The Legacy of Woodrow Wilson: American War Aims in World War I

By David M. Esposito | Go to book overview

The idea that American vital interests might have to be protected by entering the war against Germany and sending an American army to fight in Europe was deemed so utterly fatuous in 1916 that it played no part in American defense policies. Congress, press, and armed service leaders were not yet ready to think about the unthinkable. By contrast, Wilson spent most of 1916 thinking about the unthinkable as he savored a mediation scheme drawn up by Colonel House that risked American intervention in the Great War. Yet the three and five-year defense plans that were passed in the summer of 1916 would have been useless had America entered the world war at that time. When America did enter the war in 1917, both military programs had to be superseded by emergency legislation. Although his control over the nation's force posture was limited by a number of factors, he would find presidential dominion over foreign affairs, as he had written so many years earlier, to be nearly absolute.


NOTES
1.
Harvey DeWeerd, President Wilson Fights His War ( New York: Macmillan, 1968), 10-1; Robert Ferrell, Woodrow Wilson and World War 1, 1917-1921 ( New York: Harper & Row, 1985), 15; Lloyd Ambrosius , Wilsonian Statecraft ( Wilmington, DE: Scholarly Resources, 1991), ix-x; Jack Lane, Armed Progressive: General Leonard Wood ( San Rafael, CA: Presidio Press, 1978), 178; James Abrahamson , America Arms for a New Century ( New York: Free Press, 1981), 176.
2.
Thomas Knock, To End All Wars ( New York: Oxford University Press, 1992), ix.
3.
For an exceptionally good treatment of America's integration of force and diplomacy during the period before the Great War see Richard Challener, Admirals, Generals and American Foreign Policy, 1898-1914 ( Princeton: Princeton University Press, 1973). For the Japanese crisis of 1913 see 373-8.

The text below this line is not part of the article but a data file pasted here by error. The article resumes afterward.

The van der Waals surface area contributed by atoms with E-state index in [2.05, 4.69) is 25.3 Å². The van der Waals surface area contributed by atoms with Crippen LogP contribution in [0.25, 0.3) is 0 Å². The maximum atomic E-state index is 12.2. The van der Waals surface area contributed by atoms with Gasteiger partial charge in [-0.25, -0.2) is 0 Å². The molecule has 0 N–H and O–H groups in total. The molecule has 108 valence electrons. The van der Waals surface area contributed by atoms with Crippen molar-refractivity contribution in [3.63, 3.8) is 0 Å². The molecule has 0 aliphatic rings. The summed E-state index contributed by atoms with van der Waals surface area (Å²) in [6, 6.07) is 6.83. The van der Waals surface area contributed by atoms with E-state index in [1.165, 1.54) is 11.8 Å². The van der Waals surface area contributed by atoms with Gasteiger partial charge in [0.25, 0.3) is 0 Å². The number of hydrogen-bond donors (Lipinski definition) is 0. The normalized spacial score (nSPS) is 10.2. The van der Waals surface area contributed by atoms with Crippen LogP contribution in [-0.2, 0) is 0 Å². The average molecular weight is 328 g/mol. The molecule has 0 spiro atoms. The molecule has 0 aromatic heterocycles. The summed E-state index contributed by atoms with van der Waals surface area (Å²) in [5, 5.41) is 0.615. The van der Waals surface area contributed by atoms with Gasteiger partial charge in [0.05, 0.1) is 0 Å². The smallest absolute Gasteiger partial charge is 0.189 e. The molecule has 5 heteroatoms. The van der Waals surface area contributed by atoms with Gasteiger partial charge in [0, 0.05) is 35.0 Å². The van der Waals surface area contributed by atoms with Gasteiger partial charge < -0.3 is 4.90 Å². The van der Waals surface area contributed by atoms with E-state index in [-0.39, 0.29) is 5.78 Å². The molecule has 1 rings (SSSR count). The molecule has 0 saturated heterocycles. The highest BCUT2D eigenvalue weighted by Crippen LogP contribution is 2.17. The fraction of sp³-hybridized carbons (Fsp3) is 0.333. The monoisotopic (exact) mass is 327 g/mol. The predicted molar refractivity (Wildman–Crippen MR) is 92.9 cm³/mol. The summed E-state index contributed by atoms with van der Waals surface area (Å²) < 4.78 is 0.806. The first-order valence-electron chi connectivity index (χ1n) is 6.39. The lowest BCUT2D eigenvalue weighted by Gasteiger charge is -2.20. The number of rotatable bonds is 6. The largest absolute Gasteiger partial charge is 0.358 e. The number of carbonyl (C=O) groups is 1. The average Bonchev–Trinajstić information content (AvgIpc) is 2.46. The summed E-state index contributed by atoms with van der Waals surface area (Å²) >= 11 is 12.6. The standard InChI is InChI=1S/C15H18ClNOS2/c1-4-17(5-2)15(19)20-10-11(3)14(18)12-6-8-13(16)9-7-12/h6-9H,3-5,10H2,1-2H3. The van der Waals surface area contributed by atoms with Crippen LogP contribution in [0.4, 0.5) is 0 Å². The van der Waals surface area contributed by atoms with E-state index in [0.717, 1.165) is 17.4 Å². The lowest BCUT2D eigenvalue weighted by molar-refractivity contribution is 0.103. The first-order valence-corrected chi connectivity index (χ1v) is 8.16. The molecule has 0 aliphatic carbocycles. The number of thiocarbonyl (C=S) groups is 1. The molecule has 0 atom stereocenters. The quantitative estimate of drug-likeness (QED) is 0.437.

4.
Edward Coffman, "American Military and Strategic Policy in World War I", in Barry Hunt and Adrian Preston (eds.), War Aims and Strategic Policy in the Great War, 1914-1918 (Totowa, NJ: Rowman & Littlefield, 1977), 68.
5.
Arthur Link and John W. Chambers, "Woodrow Wilson as Commander-in-Chief", in Richard Kohn (ed.), The United StatesMilitary under the Constitution of the United States, 1789-1989

-56-

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The Legacy of Woodrow Wilson: American War Aims in World War I
Table of contents

Table of contents

  • Title Page iii
  • Copyright Acknowledgments v
  • Contents vii
  • Acknowledgments ix
  • Chapter 1 - Containment 1917 1
  • Notes 10
  • Chapter 2 - Most Terrible of All Wars 13
  • Notes 24
  • Chapter 3 - A Cruel and Unmanly Business 27
  • Notes 36
  • Chapter 4 - Not One Chance in Thousands 39
  • Notes 56
  • Chapter 5 - Toward an American Neutrality 61
  • Notes 80
  • Chapter 6 - These People Have One God -- Force 83
  • Notes 93
  • Chapter 7 - The Sun Rises in the West 97
  • Notes 111
  • Chapter 8 - Force Without Stint or Limit 117
  • Notes 129
  • Chapter 9 - Venomous Victories 133
  • Notes 141
  • Bibliography 143
  • Index 155
  • About the Author *
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